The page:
Process Rules Continued Connecting Lines When using connecting lines to show movement on a process map it is important that these are displayed correctly. Connecting lines should always move horizontally (left to right) through symbols to show the appropriate step. Connecting lines can be used vertically (up or down) through symbols, however this should only be used when your process shows a backward step. It does not matter whether the arrow reenters from the top or bottom. Ideally you should position this so as not to overlap any other lines. Examples
Procedures Systematically go through the steps involved at each process box that requires a procedure. Note that any steps in the customer lane do not need procedures. List the steps using the format for procedures. Get the procedures and any computer instructions checked for accuracy with the system and adherence to business practices (ie is it possible to do the procedure that way). If there are several possible actions that could be taken depending on specific criteria, use “If-Then” statements. This makes it easy for the user to determine which action they should take. Eg If X, then go to step 4, if y, continue.
Computer Instructions Where a computer system is involved provide detailed instructions on how to use the system. Where relevant list the: system name, e.g. SMS menu path to locate the screen screen title and code fields that must be completed on the screen and what information must be entered steps for completing a transaction in the system, including function keys to move between screens expected result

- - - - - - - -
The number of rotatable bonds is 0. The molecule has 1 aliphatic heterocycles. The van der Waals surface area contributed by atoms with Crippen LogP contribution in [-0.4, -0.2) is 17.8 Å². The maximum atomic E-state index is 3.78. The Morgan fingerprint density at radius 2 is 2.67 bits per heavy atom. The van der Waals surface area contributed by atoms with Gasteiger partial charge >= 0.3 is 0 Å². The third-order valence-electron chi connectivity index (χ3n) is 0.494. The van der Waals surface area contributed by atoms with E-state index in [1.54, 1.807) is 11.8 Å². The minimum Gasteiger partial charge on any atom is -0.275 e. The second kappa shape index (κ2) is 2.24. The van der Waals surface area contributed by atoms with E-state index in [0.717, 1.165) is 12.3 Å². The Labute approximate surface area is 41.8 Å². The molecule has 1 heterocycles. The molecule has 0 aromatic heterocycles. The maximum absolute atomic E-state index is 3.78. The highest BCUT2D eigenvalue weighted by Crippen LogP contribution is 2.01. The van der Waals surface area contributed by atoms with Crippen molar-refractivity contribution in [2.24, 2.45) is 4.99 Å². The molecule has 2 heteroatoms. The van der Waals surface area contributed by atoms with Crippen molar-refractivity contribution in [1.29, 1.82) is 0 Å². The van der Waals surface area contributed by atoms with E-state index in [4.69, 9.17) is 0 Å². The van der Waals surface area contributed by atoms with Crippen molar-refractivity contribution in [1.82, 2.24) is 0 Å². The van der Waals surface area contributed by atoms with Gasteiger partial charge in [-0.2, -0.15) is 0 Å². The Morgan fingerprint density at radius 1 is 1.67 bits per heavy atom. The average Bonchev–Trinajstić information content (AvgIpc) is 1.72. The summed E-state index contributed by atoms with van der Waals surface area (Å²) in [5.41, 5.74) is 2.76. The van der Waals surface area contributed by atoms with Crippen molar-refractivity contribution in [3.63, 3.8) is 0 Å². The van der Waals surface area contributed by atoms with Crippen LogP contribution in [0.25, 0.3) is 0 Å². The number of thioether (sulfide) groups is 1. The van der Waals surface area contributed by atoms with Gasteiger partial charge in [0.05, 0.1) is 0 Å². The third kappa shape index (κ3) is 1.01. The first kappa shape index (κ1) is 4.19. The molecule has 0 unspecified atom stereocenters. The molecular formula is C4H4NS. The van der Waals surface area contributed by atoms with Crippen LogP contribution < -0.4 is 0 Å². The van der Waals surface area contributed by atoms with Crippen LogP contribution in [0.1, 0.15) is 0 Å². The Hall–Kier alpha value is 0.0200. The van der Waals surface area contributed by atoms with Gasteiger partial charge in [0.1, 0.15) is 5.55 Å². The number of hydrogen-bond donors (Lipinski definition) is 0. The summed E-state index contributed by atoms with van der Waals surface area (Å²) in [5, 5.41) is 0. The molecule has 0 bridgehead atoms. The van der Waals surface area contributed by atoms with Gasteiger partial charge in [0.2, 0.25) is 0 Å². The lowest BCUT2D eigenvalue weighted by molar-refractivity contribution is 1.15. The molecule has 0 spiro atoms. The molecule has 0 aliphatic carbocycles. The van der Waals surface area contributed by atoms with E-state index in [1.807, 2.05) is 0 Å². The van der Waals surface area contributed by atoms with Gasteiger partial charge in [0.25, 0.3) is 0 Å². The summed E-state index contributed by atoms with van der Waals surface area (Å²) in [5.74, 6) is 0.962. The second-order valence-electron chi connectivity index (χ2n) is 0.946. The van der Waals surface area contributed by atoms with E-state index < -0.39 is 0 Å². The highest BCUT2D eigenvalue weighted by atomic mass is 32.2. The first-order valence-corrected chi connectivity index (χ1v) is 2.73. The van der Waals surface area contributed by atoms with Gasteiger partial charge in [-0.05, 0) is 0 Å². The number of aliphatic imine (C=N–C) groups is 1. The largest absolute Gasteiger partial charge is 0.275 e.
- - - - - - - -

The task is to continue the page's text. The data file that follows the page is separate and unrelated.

Writing Guidelines Where possible use: ‘plain’ English – if you must use technical terms, provide an explanation when first used. short sentences (try to keep sentences to 25 words or less). If necessary rewrite long, complex sentences. the active voice, especially when describing an action that the user must carry out e.g. “Enter the customer name”, not “The customer name is entered”. the present tense when describing actions, events or a list of sequences. Remember that the reader wants to know exactly what happens next, e.g. “The following screen is displayed” not “The following screen will be displayed”. Use ‘for example’ and not e.g. ‘that is’ and not i.e. For ease of understanding by non-English speakers, do not use contractions such as don’t and can’t. Ensure you: –make your message clear. –are consistent when describing the same concept, and ensure that you use the correct terminology. Avoid: –unnecessary words, go for clarity and conciseness. –jargon where it may confuse. When in doubt, refer to the dictionary. –redundancy - don’t repeat information when it is not required.
Need to know more? Contact us at Strategic Project Management Services